Mrs Irene Bukola, a teacher at Excell Model School, Narayi, told NAN that many private schools depended on school fees to pay their staff.
“If the lockdown takes longer time, the owners will deem it necessary to downsize their workforce.
“It is not a good feeling when you know you may possibly lose your job, especially when you know that’s your major source of income.
“Parents, by now ought to be making payments of school fees for the third term that should have begun after Easter holiday.
“But that has not happened,’’ Bukola noted.
Mr Joseph Akoh, who teaches at Brighter Academy, Sabo Tasha said that he foresaw a situation where, not only teachers would be sacked, but many private schools would shut down.
“Our fear is as the same with the owners of the schools, whose businesses may also fold up if the COVID-19 pandemic persists,’’ Akoh said.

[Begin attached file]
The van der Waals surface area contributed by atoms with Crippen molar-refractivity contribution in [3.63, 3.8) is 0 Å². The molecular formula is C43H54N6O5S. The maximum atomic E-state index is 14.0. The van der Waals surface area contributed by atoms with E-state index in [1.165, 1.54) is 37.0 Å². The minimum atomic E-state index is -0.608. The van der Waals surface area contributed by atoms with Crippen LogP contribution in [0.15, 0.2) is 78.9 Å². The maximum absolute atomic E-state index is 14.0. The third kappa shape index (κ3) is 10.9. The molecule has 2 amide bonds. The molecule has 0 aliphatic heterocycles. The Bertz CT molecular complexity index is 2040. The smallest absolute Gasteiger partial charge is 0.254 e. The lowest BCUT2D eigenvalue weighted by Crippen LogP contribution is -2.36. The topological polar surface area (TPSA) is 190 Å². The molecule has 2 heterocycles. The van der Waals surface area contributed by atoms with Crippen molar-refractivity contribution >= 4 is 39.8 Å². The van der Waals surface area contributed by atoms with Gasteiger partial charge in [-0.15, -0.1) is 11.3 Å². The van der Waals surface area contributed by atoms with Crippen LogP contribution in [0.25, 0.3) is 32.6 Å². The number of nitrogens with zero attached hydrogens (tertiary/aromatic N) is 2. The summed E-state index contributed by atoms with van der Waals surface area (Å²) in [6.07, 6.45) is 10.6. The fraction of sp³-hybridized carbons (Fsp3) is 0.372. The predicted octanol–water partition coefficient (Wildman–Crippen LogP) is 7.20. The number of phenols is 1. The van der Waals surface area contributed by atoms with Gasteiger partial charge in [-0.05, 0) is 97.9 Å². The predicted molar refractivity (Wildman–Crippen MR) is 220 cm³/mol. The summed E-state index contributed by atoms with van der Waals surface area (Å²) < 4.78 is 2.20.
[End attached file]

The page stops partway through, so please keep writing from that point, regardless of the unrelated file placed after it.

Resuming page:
He decried a situation where private school teachers have insurance cover, let alone a fall-back trust fund that would serve as succour when they are sacked.
He added that the situation would have untold effect on their personal and family needs.
Mrs Alheri David, a teacher at Imani Model School, Ungwan Romi said there was need for the state government’s intervention for private school teachers who also contributed to the state’s education sector.
“There are private schools in remote areas where public schools are not given the requisite attention.
“Eventually, the children would be at the receiving end when these schools close down and that is not a plus for educational development,’’ David said.
Some school proprietors, contacted for comment on the situation, declined to talk to NAN correspondent.